New Zealand's front-foot Privacy Commissioner John Edwards has been tipped to fill a top watchdog role in the UK, leading a war on big tech on behalf of No 10.
A report by the UK's Sunday Times - headlined "Facebook-hating New Zealander John Edwards in line to be Britain's privacy tsar" says Edwards is the favourite to be the new head of the Information Commissioner's Office (ICO).
An independent panel selected Edwards as the preferred candidate and he was then recommended for the role by Oliver Dowden, the secretary of state for Digital, Culture, Media and Sport (DCMS), the Times says.
The appointment is awaiting Boris Johnson's approval, the paper says.
When approached by the Herald this afternoon, Edwards said, "I won't be making any comment at this stage." But he did appear to tacitly confirm events as he publically tweeted "not hating".
The Privacy Commissioner gained international attention in March 2019 in the wake of the Christchurch mosque massacres, when he publicly scalded Facebook for its initial lack of comment, saying "Your silence is an insult to our grief."
The following month he made news around the world again when, on Twitter, he accused Facebook of being "morally bankrupt pathological liars who enable genocide (Myanmar), facilitate foreign undermining of democratic institutions #DontGiveaZuck." Edwards stood by his tweet, but also deleted it, saying it had led to "toxic and misinformed" comments.
More recently, he has been seen chairing a session at an International Privacy Day conference where Apple CEO Tim Cook revealed new privacy measures (which, rarely for a Big Move, got staunch support from Edwards) and warning the Waikato DHB it could be liable for patients' data being spilled onto the internet.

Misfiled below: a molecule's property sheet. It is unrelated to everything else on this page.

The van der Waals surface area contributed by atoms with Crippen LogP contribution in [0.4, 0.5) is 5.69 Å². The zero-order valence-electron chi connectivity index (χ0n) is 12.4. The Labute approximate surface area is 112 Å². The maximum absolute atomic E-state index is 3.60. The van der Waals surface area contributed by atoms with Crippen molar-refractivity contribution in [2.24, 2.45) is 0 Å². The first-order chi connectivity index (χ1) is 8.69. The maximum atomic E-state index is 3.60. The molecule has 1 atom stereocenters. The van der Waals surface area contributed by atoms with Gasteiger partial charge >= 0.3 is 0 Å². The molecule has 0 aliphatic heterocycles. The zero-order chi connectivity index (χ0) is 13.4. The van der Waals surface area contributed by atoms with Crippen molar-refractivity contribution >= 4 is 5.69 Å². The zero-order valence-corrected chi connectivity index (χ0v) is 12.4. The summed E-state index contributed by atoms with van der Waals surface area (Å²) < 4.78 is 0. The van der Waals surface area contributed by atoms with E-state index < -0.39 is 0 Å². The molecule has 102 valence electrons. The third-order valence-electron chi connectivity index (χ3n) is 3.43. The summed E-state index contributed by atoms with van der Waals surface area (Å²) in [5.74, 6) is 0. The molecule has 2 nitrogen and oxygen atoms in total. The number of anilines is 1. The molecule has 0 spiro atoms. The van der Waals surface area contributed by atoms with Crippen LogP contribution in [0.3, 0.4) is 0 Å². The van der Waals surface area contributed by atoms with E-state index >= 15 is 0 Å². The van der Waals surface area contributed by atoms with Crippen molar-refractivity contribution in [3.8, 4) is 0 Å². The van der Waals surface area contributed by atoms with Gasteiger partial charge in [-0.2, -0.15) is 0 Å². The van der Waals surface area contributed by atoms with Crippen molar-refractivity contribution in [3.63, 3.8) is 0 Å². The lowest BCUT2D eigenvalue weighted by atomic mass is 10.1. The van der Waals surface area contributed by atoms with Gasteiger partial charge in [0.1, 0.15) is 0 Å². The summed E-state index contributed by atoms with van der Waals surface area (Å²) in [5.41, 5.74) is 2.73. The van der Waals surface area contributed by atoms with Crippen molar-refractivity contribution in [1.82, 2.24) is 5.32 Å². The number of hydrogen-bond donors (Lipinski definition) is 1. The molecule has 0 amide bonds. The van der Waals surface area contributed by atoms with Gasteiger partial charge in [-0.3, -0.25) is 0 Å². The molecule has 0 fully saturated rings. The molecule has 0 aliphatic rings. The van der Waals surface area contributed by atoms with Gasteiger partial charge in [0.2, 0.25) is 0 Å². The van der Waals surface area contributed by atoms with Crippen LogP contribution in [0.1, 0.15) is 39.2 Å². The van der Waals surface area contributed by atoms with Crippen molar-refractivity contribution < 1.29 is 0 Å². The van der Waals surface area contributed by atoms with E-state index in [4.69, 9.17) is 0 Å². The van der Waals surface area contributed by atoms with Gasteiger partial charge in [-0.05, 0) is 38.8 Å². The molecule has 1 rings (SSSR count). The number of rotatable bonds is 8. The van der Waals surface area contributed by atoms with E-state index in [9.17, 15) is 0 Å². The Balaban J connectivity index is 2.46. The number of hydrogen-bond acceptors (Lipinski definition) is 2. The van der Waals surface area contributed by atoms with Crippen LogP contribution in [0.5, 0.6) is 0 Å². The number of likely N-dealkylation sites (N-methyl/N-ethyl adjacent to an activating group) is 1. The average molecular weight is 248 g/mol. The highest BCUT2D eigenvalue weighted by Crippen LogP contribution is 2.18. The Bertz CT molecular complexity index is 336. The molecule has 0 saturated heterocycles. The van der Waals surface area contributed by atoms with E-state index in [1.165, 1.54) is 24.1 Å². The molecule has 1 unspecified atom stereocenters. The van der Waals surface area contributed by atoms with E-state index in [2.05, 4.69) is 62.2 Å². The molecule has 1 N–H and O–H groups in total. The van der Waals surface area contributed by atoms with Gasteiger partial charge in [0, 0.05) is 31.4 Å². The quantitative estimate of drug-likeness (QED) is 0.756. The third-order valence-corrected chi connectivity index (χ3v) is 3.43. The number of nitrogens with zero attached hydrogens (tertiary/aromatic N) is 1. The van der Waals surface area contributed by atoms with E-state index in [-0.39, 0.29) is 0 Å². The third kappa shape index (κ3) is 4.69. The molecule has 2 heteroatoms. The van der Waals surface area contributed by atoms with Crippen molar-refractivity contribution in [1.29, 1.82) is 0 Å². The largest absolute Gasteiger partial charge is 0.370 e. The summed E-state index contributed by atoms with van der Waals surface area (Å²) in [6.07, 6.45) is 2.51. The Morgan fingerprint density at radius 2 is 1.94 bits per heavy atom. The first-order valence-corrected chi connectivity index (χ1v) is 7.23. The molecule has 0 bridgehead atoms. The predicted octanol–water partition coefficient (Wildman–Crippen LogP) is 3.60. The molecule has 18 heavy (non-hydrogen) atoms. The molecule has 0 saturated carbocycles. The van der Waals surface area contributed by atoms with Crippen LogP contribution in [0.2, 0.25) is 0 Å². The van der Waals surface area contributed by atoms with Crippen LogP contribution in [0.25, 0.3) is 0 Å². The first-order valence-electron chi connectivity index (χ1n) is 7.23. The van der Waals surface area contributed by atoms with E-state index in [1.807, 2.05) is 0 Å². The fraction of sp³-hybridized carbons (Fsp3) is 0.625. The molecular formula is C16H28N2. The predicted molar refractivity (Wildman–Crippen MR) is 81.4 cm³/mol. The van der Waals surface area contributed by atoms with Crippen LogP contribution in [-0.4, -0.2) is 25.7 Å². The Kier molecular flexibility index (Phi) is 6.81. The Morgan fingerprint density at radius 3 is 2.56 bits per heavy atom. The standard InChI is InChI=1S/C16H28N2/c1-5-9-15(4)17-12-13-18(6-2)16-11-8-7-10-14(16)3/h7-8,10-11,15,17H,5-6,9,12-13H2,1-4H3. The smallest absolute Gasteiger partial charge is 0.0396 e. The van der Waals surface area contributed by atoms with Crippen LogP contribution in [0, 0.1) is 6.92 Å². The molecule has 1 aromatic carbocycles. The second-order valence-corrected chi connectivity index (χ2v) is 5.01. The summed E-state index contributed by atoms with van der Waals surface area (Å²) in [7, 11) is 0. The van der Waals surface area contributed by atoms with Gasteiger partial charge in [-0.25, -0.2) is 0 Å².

Hiring Edwards would chime with UK government rhetoric on cracking down on big tech firms, The Sunday Times says.
Johnson's Conservative government has launched the Online Safety Bill to hold social media companies to account over harmful content and created the Digital Markets Unit at the competition watchdog to tackle anti-competitive behaviour by tech giants.
The legislative overhaul comes after Britain's exit from the EU, whose citizens are covered by the highly regarded General Data Protection Regulation.
Wellington lawyer Edwards was first appointed Privacy Commissioner in 2013 following a series of senior civil service roles and a stint running his own law firm.
A role with the bite he's always wanted
If he is confirmed in the UK role, Edwards will be able to finally levy the huge fines he considers are necessary to toe the line.
An overhaul of NZ's Privacy Act, which came into force in March, gives our Privacy Commissioner the power to impose penalties of up to $10,000. Edwards had been pushing for $1m.
In the UK, the ICO can fine firms up to £17.5m or 4 per cent of their global turnover, whichever is higher.
Whoever fills the role will take over from departing ICO head Elizabeth Denham.
Denham ran into personal controversy when a transparency release revealed she had been working from home from Canada for months. And under her reign, the ICO also ran into flak as homes of potential NHS whistleblowers were raided after CCTV footage leaked in June of Health Minister Matt Hancock in an embrace with a senior aide - a breach of Covid rules.
NHS advocates said the raids would discourage further whistleblowing.
The Times says Edwards' chief opposition for ICO head comes from London Stock Exchange chief privacy officer Vivienne Artz, has also been deemed "appointable", sources said.